“These gentle crime novels, that have you guessing at every turn… are a pure joy.  Refreshing and highly entertaining, especially for the winter nights.” – Yorkshire Gazette and Herald

"A Medal for Murder contains all the elements of crime fiction - theft, kidnap, murder, a feisty private detective, a handsome Detective Inspector, a (sometimes) dour sidekick, plenty of suspects and all the twists and turns we expect from our genre…. A work of extraordinary depth, lightness of touch and strength of characterisation." --Mystery Women

 

“[Kate Shackleton’s] lively wit and intuitive abilities serve her well as she steps into the limelight of this drama filled with theft, deception, assumed identities, faked kidnapping, blackmail, and murder-- a veritable theatrical trunk full of mystery-plot props.  The author's period details-- including some flashbacks to the Boer War, involving incidents vital to the present-day plot-- add further historical flavor and thoroughly enhance Brody's show.” --bookreviewsbydavidmarshalljames.blogspot.com

 

“The setting of A Medal for Murder is England in the 1920s, an idyllic time for crime solving. The right mix of mobility (motor cars) and technology (telephone and telegraph) keeps the story moving along at a pleasant place… The story line is enhanced by quips, fashion and social commentary and generally charming banter among the characters. Mystery fans not familiar with Ms. Brody’s mystery series are encouraged to catch up post haste! Highly recommended.” --http://josephsreviews.wordpress.com

 

"A Medal for Murder contains all the elements of crime fiction - theft, kidnap, murder, a feisty private detective, a handsome Detective Inspector, a (sometimes) dour sidekick, plenty of suspects and all the twists and turns we expect from our genre…. A work of extraordinary depth, lightness of touch and strength of characterization." --Mystery Women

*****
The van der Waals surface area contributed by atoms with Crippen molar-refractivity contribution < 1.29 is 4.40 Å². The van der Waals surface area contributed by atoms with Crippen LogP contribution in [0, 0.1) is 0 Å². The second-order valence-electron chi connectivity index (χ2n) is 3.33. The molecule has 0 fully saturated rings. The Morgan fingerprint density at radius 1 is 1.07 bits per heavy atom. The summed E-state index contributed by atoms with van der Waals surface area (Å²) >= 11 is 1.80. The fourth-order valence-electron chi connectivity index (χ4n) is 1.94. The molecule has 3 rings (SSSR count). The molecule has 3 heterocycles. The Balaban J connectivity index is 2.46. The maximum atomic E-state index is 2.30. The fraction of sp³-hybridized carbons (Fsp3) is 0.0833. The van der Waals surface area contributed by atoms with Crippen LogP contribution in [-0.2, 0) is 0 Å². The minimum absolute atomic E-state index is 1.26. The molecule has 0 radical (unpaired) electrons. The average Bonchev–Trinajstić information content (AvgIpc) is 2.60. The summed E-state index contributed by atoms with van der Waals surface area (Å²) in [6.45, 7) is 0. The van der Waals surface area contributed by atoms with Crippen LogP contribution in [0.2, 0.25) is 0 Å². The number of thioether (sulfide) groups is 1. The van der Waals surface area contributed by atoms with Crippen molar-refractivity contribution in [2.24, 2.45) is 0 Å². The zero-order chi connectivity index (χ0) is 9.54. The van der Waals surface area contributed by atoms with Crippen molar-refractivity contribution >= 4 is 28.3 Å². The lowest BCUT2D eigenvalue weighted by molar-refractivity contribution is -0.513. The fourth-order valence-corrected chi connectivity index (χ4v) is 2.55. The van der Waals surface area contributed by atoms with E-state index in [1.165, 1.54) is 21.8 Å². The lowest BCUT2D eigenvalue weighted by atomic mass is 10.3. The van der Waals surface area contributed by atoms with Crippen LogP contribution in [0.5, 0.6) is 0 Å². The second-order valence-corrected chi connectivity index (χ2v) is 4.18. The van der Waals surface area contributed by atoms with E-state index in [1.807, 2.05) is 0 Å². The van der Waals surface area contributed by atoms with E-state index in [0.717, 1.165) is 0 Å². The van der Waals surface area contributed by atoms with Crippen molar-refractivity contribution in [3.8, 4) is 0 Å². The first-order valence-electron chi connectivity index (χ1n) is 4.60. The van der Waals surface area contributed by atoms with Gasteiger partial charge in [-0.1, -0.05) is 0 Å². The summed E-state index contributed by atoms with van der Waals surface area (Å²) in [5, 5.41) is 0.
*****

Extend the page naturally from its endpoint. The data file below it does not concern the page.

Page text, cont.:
“[Kate Shackleton’s] lively wit and intuitive abilities serve her well as she steps into the limelight of this drama filled with theft, deception, assumed identities, faked kidnapping, blackmail, and murder-- a veritable theatrical trunk full of mystery-plot props.  The author's period details-- including some flashbacks to the Boer War, involving incidents vital to the present-day plot-- add further historical flavor and thoroughly enhance Brody's show.” --bookreviewsbydavidmarshalljames.blogspot.com

Praise for Dying in the Wool

 

"The first in a planned series introduces a refreshingly complex heroine and adds a fine feeling for the postwar period." –Kirkus

 

"Brody, who has written historical fiction, presents a carefully researched setting, with accurate references to the popular culture of the day and clear explanations of the dyeing and weaving processes at the mill." --Booklist

 

“Reminiscent of Dorothy L. Sayers and Agatha Christie with a thoroughly likeable protagonist and a plot that held me to the end.” --Mignon F. Ballard, author of the Miss Dimple Kilpatrick Mystery Series

 

“This well-plotted and atmospheric tale is enriched by technical expertise and a vividly imagined Yorkshire setting.  Kate Shackleton joins Jacqueline Winspear’s

Maisie Dobbs in a sub-group of young female amateur detectives who survived and were matured by their wartime experiences…. They make excellent heroines.” --Literary Review

 

Reviews from Goodreads

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ABOUT THE AUTHOR

  • Frances Brody

  • FRANCES BRODY lives in the North of England, where she was born and grew up. Frances started her writing life in radio, with many plays and short stories broadcast by the BBC. She has also written for television and theatre. Before turning to crime, she wrote sagas, winning the HarperCollins Elizabeth Elgin award for most regionally evocative debut saga of the millennium.

  • Frances Brody David Latto
    Frances Brody
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    A Medal for Murder

    A Kate Shackleton Mystery

    Frances Brody

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    FROM THE PUBLISHER

    Minotaur Books